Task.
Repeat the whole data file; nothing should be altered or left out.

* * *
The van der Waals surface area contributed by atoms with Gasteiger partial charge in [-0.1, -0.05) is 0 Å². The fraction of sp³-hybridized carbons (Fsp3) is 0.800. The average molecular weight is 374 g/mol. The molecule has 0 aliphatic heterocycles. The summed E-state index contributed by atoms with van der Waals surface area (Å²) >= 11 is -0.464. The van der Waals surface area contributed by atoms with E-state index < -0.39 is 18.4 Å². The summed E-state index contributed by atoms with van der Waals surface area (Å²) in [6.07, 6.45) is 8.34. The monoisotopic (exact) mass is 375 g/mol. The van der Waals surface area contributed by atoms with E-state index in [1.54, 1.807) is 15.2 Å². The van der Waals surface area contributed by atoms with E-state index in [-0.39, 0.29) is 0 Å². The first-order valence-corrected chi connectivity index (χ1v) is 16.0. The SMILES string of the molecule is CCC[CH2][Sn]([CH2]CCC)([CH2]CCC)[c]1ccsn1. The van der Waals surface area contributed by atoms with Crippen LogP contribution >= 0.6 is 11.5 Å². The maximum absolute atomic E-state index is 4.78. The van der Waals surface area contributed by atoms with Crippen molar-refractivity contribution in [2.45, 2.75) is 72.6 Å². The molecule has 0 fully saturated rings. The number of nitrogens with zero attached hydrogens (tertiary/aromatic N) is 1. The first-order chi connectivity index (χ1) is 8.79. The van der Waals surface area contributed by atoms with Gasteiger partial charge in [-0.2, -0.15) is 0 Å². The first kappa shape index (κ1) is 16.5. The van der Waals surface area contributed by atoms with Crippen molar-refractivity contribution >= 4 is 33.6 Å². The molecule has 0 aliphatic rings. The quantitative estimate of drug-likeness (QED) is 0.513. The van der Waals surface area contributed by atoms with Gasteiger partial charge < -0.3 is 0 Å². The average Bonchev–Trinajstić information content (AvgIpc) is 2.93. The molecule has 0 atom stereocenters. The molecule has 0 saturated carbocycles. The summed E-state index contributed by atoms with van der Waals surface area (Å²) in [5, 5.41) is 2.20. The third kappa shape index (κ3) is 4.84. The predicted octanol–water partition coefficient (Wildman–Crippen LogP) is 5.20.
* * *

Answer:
The van der Waals surface area contributed by atoms with Gasteiger partial charge in [-0.1, -0.05) is 0 Å². The fraction of sp³-hybridized carbons (Fsp3) is 0.800. The average molecular weight is 374 g/mol. The molecule has 0 aliphatic heterocycles. The summed E-state index contributed by atoms with van der Waals surface area (Å²) >= 11 is -0.464. The van der Waals surface area contributed by atoms with E-state index < -0.39 is 18.4 Å². The summed E-state index contributed by atoms with van der Waals surface area (Å²) in [6.07, 6.45) is 8.34. The monoisotopic (exact) mass is 375 g/mol. The van der Waals surface area contributed by atoms with E-state index in [1.54, 1.807) is 15.2 Å². The van der Waals surface area contributed by atoms with E-state index in [-0.39, 0.29) is 0 Å². The first-order valence-corrected chi connectivity index (χ1v) is 16.0. The SMILES string of the molecule is CCC[CH2][Sn]([CH2]CCC)([CH2]CCC)[c]1ccsn1. The van der Waals surface area contributed by atoms with Crippen LogP contribution >= 0.6 is 11.5 Å². The maximum absolute atomic E-state index is 4.78. The van der Waals surface area contributed by atoms with Crippen molar-refractivity contribution in [2.45, 2.75) is 72.6 Å². The molecule has 0 fully saturated rings. The number of nitrogens with zero attached hydrogens (tertiary/aromatic N) is 1. The first-order chi connectivity index (χ1) is 8.79. The van der Waals surface area contributed by atoms with Gasteiger partial charge in [-0.2, -0.15) is 0 Å². The first kappa shape index (κ1) is 16.5. The van der Waals surface area contributed by atoms with Crippen molar-refractivity contribution >= 4 is 33.6 Å². The molecule has 0 aliphatic rings. The quantitative estimate of drug-likeness (QED) is 0.513. The van der Waals surface area contributed by atoms with Gasteiger partial charge < -0.3 is 0 Å². The average Bonchev–Trinajstić information content (AvgIpc) is 2.93. The molecule has 0 atom stereocenters. The molecule has 0 saturated carbocycles. The summed E-state index contributed by atoms with van der Waals surface area (Å²) in [5, 5.41) is 2.20. The third kappa shape index (κ3) is 4.84. The predicted octanol–water partition coefficient (Wildman–Crippen LogP) is 5.20.